Don’t look now, but the Orioles are making some noise in a crowded AL Wild Card picture. Through July 28th, the Orioles were 48-54 and 6.5 games out of a Wild Card spot. Somehow, after a 12-8 stretch over their last 20 games, they sit 2.0 games out of the second Wild Card spot with no signs of slowing down. Led by a resurgent Manny Machado (.343/.373/.607 with 11 doubles, 8 HRs, and 34 RBI since the All-Star break), do the O’s have what it takes to withstand a tough AL Wild Card field? After all, eight teams are within three games of a Wild Card spot as of press time. What has been the reason behind the Orioles recent surge?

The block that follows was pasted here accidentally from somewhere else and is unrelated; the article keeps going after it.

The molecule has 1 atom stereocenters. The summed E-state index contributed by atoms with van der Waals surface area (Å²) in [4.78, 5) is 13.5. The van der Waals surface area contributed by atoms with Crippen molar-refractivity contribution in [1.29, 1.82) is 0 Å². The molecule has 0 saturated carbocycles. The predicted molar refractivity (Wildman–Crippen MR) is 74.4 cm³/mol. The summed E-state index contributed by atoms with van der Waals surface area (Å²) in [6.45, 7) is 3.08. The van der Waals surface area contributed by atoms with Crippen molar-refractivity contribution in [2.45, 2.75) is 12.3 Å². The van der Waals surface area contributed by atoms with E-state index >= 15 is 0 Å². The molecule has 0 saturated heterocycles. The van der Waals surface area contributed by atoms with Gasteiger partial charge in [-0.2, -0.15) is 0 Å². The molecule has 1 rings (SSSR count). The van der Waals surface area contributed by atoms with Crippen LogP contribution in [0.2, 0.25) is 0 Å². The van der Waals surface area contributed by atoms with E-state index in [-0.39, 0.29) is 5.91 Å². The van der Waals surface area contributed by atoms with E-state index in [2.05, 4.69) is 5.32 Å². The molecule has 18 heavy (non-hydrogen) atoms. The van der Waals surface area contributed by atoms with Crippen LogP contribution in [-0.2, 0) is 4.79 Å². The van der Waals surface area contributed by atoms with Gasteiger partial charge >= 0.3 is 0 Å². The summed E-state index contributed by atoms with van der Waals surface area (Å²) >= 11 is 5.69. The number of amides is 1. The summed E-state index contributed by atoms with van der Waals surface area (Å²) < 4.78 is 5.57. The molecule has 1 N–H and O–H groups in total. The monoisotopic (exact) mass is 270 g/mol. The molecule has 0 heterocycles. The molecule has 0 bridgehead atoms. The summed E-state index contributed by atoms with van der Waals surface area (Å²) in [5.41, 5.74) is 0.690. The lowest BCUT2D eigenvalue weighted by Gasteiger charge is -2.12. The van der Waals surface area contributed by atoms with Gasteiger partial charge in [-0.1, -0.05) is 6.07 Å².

The aforementioned Manny Machado will likely lead the way. The three-time All-Star third baseman has been having the worst season of his career. Prior to the All-Star break, Machado was hitting a gruesome .230/.296/.445 with 18 HRs and 47 RBI through 83 games. In the 34 games since, he has nearly matched his season total in RBI (47/34) and raised his batting average 34 points (now slashing .264/.319/.494). This is still below his usual standards; In his first five seasons, Machado was a .284/.333/.477 hitter, averaging 28 HRs per year. His recent hot streak is certainly promising though as Baltimore goes forward (.438/.424/.1.063 through his current 7-game hitting streak).